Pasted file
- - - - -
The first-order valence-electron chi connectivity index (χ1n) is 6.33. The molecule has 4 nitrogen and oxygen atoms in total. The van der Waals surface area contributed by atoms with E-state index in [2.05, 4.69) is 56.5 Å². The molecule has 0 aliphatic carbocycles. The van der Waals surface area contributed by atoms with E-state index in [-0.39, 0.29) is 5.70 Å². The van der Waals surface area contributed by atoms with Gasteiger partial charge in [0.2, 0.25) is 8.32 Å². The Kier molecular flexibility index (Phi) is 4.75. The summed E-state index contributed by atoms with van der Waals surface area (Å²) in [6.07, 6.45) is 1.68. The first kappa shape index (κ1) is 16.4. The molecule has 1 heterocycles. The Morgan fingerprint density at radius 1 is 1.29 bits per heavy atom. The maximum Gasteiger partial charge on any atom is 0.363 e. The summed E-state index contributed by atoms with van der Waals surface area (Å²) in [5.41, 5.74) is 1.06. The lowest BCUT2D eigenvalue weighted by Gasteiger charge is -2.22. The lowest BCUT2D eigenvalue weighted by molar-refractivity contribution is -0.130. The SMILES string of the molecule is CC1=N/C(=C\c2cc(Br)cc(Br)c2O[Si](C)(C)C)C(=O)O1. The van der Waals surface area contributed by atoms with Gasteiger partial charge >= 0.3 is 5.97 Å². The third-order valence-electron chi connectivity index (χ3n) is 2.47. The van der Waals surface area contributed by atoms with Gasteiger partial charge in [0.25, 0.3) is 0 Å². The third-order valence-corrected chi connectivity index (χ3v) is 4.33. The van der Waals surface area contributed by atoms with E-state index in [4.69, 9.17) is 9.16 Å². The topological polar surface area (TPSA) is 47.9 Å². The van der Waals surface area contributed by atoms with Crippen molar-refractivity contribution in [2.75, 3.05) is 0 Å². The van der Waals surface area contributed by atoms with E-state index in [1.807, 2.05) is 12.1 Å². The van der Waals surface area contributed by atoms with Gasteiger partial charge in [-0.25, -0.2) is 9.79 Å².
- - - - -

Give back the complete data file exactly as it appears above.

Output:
The first-order valence-electron chi connectivity index (χ1n) is 6.33. The molecule has 4 nitrogen and oxygen atoms in total. The van der Waals surface area contributed by atoms with E-state index in [2.05, 4.69) is 56.5 Å². The molecule has 0 aliphatic carbocycles. The van der Waals surface area contributed by atoms with E-state index in [-0.39, 0.29) is 5.70 Å². The van der Waals surface area contributed by atoms with Gasteiger partial charge in [0.2, 0.25) is 8.32 Å². The Kier molecular flexibility index (Phi) is 4.75. The summed E-state index contributed by atoms with van der Waals surface area (Å²) in [6.07, 6.45) is 1.68. The first kappa shape index (κ1) is 16.4. The molecule has 1 heterocycles. The Morgan fingerprint density at radius 1 is 1.29 bits per heavy atom. The maximum Gasteiger partial charge on any atom is 0.363 e. The summed E-state index contributed by atoms with van der Waals surface area (Å²) in [5.41, 5.74) is 1.06. The lowest BCUT2D eigenvalue weighted by Gasteiger charge is -2.22. The lowest BCUT2D eigenvalue weighted by molar-refractivity contribution is -0.130. The SMILES string of the molecule is CC1=N/C(=C\c2cc(Br)cc(Br)c2O[Si](C)(C)C)C(=O)O1. The van der Waals surface area contributed by atoms with Gasteiger partial charge >= 0.3 is 5.97 Å². The third-order valence-electron chi connectivity index (χ3n) is 2.47. The van der Waals surface area contributed by atoms with Gasteiger partial charge in [0.25, 0.3) is 0 Å². The third-order valence-corrected chi connectivity index (χ3v) is 4.33. The van der Waals surface area contributed by atoms with E-state index in [4.69, 9.17) is 9.16 Å². The topological polar surface area (TPSA) is 47.9 Å². The van der Waals surface area contributed by atoms with Crippen molar-refractivity contribution in [2.75, 3.05) is 0 Å². The van der Waals surface area contributed by atoms with E-state index in [1.807, 2.05) is 12.1 Å². The van der Waals surface area contributed by atoms with Gasteiger partial charge in [-0.25, -0.2) is 9.79 Å².